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Assembly Passes First of Three Contentious Laws on Judicial Reform

More than 100 people Boeung Kak lake residents showed up in front of the Phnom Penh Municipal Court to demonstrate, file photo.
Ruling party lawmakers at the National Assembly pass the first of three draft laws in judicial reform, defying an opposition boycott and ignoring calls for further review by outside legal experts.

The Law on the Organization of the Courts will put more power within the Ministry of Justice and was passed without critical questioning.

At least six lawmakers for the ruling Cambodian People’s Party spoke on the law’s behalf, saying it will enhance the judicial system.

CPP lawmaker Chheang Von urged Minister of Justice Ang Vong Vathana to ensure that judicial staff are properly paid, in order to ensure effective work for the public.

Lawmaker Sour Mara said the law was a new chance to “build a palace of justice for the people.”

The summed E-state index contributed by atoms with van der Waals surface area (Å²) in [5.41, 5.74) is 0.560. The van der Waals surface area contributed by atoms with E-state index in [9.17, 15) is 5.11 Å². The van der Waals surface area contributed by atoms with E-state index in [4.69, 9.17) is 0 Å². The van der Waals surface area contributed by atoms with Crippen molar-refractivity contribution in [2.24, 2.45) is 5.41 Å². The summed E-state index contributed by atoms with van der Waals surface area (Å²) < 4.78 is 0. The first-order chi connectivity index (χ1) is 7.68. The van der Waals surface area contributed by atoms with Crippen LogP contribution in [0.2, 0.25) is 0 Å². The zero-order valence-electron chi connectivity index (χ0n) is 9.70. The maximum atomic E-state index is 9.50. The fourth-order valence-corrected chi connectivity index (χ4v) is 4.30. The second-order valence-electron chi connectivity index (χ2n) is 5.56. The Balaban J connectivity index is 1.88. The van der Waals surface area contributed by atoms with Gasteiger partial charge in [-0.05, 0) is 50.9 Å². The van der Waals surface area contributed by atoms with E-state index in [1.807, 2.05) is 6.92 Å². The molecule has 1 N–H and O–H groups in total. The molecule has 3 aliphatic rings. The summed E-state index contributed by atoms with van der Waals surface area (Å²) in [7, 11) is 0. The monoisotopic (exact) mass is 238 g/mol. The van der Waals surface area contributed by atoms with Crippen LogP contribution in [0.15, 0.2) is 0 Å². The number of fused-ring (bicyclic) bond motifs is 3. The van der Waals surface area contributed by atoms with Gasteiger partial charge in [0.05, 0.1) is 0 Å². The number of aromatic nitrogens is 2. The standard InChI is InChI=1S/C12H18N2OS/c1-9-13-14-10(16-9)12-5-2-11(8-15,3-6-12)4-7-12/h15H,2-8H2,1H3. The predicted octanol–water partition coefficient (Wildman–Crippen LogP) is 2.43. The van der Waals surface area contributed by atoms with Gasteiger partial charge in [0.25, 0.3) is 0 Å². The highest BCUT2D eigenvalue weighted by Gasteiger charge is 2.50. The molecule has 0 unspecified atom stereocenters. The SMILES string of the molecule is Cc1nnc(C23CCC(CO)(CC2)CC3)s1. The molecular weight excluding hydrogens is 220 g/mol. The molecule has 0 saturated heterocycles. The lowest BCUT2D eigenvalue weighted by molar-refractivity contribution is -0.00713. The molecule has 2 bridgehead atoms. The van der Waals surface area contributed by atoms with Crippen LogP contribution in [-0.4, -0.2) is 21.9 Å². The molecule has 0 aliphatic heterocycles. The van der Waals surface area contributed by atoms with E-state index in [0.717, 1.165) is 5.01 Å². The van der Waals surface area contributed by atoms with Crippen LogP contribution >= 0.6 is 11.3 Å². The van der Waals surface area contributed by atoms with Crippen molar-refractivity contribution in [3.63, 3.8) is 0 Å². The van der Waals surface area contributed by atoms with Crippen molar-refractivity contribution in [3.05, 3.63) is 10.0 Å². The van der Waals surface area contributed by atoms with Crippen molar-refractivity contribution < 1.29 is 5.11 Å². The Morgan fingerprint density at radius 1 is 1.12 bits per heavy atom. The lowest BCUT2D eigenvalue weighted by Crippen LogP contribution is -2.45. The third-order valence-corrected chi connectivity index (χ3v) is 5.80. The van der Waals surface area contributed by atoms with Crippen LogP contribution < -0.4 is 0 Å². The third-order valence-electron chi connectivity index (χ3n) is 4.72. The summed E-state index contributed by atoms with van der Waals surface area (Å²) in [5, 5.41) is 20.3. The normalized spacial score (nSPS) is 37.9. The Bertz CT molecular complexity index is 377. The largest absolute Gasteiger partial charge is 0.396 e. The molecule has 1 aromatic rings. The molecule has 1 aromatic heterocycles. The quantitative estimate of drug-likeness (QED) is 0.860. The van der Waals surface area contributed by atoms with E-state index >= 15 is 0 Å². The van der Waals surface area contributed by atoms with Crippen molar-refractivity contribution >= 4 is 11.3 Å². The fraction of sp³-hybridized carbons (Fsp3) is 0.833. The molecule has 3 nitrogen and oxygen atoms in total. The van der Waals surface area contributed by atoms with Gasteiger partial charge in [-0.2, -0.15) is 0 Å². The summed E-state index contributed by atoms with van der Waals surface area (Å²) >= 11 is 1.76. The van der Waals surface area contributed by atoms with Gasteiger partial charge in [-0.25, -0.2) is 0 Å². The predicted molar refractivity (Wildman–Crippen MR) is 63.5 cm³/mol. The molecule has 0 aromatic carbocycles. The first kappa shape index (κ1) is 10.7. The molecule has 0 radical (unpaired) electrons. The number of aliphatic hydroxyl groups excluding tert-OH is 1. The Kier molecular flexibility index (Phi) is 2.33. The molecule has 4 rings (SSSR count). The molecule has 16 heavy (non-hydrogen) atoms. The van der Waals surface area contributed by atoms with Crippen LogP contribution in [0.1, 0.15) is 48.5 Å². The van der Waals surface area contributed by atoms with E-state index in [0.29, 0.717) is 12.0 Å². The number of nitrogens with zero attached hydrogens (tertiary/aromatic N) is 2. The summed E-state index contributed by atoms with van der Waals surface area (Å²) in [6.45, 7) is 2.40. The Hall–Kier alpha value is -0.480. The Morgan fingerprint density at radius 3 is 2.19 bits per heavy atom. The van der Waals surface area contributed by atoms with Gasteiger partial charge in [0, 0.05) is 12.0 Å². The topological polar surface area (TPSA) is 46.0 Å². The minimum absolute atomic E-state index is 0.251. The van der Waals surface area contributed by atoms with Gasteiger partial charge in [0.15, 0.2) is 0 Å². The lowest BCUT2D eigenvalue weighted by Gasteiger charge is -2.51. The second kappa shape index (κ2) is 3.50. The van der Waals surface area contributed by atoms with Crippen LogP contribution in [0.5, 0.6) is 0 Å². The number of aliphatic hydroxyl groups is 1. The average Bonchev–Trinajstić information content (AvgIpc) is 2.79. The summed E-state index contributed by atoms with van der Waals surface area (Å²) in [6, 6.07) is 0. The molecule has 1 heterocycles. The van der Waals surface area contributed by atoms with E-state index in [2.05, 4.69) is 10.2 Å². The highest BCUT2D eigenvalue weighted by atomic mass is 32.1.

The minister said the revised law would play a major role in judicial reform.

“That is why we have spent time and effort, not to give me more power or influence, but for better changes to the judicial system,” he said.

Critics of the law, like Sok Sam Oeun, head of the Cambodian Defenders Project, say it will not turn around the reputation of a court that is widely seen as politically biased and corrupt toward powerful interests.

“If they believe the law will be effective in enhancing the Cambodian judicial,” he said, “maybe we can wait and see whether this law can restore its reputation, and whether people stop protesting outside the court.”

The lawmakers on Thursday also began to debate a draft law regulating judges and prosecutors. More discussion is slated for Friday.